Two interesting papers on diabetes in this week's NEJM.
In the USA, Type 1 diabetes is increasing slowly (1% per annum) among people aged under 20 years. Type 2 diabetes is increasing much faster (7% per annum) but from a much lower baseline. There are clear ethnic differences in incidence. This is large study with strong ascertainment and a requirement for physician diagnosis. I guess the increase in Type 2 is due to obesity, but the cause of Type 1 diabetes remains a mystery.
Note the use of ARMA to analyse the time trend. (I said 'note' not 'understand' :) )
Over in Sweden they've looked at mortality in people over 18 years, using the impressive nationwide register. Cox proportional hazards for this analysis, and a control matched to each case to reduce confounding by other improvements in general mortality. Huge declines over the past 15 years for both Type 1 and Type 2. The authors seem to think that this is because of better control of cardiovascular risk factors as well as better management of diabetes.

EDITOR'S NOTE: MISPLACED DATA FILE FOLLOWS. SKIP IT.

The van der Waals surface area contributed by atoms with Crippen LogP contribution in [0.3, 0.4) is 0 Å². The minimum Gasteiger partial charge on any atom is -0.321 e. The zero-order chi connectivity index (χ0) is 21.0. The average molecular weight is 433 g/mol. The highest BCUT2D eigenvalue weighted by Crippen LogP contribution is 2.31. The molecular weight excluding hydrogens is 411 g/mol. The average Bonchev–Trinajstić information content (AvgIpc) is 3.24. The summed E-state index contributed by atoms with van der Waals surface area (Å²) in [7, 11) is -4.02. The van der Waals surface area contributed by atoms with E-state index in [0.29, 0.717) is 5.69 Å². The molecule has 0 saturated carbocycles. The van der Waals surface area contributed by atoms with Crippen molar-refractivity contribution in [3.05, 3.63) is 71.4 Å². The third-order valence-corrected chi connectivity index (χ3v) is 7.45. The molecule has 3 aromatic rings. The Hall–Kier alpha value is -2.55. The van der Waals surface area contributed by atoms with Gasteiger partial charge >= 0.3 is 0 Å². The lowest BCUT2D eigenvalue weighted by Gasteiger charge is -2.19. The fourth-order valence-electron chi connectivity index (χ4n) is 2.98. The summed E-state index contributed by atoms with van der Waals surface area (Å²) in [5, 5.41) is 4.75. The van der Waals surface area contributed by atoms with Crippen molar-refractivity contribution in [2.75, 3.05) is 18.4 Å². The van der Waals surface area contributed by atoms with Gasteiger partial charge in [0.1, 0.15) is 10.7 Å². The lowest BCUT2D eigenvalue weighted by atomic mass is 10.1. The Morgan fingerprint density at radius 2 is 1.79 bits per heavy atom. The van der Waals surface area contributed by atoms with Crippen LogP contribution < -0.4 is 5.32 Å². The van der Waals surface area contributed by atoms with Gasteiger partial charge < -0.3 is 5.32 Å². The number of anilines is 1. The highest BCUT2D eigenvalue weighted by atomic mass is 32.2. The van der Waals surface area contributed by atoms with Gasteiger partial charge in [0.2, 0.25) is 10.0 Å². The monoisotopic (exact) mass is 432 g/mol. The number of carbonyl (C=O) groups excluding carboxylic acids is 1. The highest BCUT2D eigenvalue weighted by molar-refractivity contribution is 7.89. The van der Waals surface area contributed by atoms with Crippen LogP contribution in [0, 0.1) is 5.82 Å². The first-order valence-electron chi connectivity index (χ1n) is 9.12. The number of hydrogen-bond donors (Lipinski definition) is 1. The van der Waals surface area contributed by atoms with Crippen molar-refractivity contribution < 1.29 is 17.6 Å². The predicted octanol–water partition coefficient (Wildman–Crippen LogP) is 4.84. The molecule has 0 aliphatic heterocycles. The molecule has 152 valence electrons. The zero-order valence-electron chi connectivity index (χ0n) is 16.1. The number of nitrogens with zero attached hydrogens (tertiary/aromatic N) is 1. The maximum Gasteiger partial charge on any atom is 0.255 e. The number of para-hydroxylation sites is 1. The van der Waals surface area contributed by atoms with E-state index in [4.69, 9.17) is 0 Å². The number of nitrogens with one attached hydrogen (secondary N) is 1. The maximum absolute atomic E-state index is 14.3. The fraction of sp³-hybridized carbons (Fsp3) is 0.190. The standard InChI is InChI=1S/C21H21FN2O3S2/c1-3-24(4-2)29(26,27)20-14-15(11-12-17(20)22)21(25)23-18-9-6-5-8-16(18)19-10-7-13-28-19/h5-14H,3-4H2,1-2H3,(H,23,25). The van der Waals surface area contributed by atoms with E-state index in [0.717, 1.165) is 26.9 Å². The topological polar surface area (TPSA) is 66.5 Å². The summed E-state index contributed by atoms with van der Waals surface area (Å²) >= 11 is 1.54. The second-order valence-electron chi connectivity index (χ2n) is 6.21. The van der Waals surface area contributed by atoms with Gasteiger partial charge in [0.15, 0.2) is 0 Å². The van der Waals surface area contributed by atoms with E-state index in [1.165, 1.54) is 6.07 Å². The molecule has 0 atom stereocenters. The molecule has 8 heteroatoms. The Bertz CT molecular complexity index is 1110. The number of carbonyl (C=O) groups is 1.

Figure 2 looks at Type 2 diabetes. Three points to make: (1) Death rates are higher than for the matched controls; (2) for CVD deaths, the decline in diabetics parallels the decline in the controls; but (3) for all cause deaths, the decline in diabetics seems to have plateaued over the past 10 years.